There is a story I have been meaning to tell you since the last decent internet connection. I wrote it in my journal so I wouldn’t forget. I will transcribe it here. It took place the same day as my last post (“the tyranny of the miles”):
“What an exhilarating, strange day today was! […] After the library, I had sushi and carrot cake in the parking lot of Vons before getting to the road to hitch a ride. It took 4 rides to get from Mammoth Lakes to Tuolumne Meadows. It took less than a minute for my first ride to show up, two elderly ladies in a giant Ford F-something. They were eager to pick me up and had a million questions about the trail. They said I was very courageous and wished they could have an adventure of the sort I am having. At first, they said they could only take me to highway 395, which was fine, but the more we talked and the less they wanted to let me go. I told them I was going to the gas station in Lee Vining to have fish tacos, then to Tuolumne Meadows. Oh, they knew about the fish tacos. “Couldn’t we just take her to Lee Vining?” the woman in the passenger seat insisted. They discussed it for a while. They even spoke of having fish tacos with me and then giving me a ride to T-Meadows, but they had to call John (the driver’s husband), and maybe he would need the car, and they still needed to go where they originally were going when they picked me up, and finally, apologizing, they dropped me off at Highway 395, with all the good wishes one could have.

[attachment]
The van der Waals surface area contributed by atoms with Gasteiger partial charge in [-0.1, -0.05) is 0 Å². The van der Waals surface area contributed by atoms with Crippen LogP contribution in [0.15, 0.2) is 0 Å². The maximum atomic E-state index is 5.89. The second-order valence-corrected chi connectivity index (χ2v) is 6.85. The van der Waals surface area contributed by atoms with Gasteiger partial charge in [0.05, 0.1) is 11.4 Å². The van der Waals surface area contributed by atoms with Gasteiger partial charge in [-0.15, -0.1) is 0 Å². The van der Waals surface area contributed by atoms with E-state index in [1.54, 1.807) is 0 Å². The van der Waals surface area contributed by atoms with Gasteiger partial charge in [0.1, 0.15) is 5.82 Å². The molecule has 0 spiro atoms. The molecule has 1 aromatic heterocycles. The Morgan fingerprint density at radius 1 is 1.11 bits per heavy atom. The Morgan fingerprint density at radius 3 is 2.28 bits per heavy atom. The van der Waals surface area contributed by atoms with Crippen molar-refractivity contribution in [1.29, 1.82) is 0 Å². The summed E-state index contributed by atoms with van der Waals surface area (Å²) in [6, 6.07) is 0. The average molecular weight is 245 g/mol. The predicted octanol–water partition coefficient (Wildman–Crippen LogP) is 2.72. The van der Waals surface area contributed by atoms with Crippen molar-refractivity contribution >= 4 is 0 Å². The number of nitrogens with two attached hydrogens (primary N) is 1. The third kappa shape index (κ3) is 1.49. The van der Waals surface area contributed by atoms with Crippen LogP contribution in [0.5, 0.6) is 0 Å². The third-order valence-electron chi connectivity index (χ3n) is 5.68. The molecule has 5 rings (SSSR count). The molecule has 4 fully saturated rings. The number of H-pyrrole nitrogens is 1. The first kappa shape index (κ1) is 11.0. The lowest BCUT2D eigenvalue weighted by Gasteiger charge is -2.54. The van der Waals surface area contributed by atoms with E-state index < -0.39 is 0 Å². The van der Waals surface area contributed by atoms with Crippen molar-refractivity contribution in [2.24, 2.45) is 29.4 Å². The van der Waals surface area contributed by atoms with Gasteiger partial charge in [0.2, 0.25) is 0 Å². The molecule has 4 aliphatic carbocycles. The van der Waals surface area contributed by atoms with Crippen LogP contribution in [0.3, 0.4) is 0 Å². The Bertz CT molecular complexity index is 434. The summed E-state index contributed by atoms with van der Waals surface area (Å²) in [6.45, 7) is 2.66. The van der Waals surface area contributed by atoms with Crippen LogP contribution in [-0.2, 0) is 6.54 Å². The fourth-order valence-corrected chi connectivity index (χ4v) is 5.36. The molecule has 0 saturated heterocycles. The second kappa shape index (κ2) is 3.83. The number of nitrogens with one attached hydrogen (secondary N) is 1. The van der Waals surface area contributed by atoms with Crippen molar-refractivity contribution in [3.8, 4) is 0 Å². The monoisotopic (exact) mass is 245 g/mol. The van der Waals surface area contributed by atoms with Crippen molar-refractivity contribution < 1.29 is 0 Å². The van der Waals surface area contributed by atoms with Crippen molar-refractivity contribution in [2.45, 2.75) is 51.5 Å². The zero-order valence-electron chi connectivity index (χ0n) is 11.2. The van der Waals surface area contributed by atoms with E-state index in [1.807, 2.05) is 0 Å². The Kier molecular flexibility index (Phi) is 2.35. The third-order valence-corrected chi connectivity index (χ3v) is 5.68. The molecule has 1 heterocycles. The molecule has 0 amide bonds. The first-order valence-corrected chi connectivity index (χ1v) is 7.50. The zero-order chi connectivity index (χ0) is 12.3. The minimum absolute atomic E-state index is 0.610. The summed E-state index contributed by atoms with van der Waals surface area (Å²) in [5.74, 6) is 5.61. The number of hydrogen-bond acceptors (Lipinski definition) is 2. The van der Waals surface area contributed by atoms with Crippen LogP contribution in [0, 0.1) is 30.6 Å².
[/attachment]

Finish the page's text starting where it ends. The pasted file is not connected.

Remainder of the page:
Three cars later, a young hispanic man in a lowered red honda civic that was blasting some death metal picked me up. The man was very nice, but he was driving like a bat out of hell. He asked where I was hiking and other usual questions, then, after a particularly intense 85 mph cut-corner, said “I am sorry for my fast driving, I don’t usually drive like this, but my wife is in the hospital right now giving birth to my first-born son. She’s already 3 inches dilated!” When I asked why he had even picked me up, he said in a very matter of fact way “You looked like you needed a ride”. I have a suspicion he was very excited and wanted to share his news with someone; I was at the right place at the right time. As an aside he also told me that the death metal band “Death”, which was playing, has inspirational lyrics. Apparently, despite the apparent “kill them all” voice and music, they sing of the one Soul and of unity in communities. Cool! I wished him good luck for the next 20 year and he dropped me off at June’s Lake.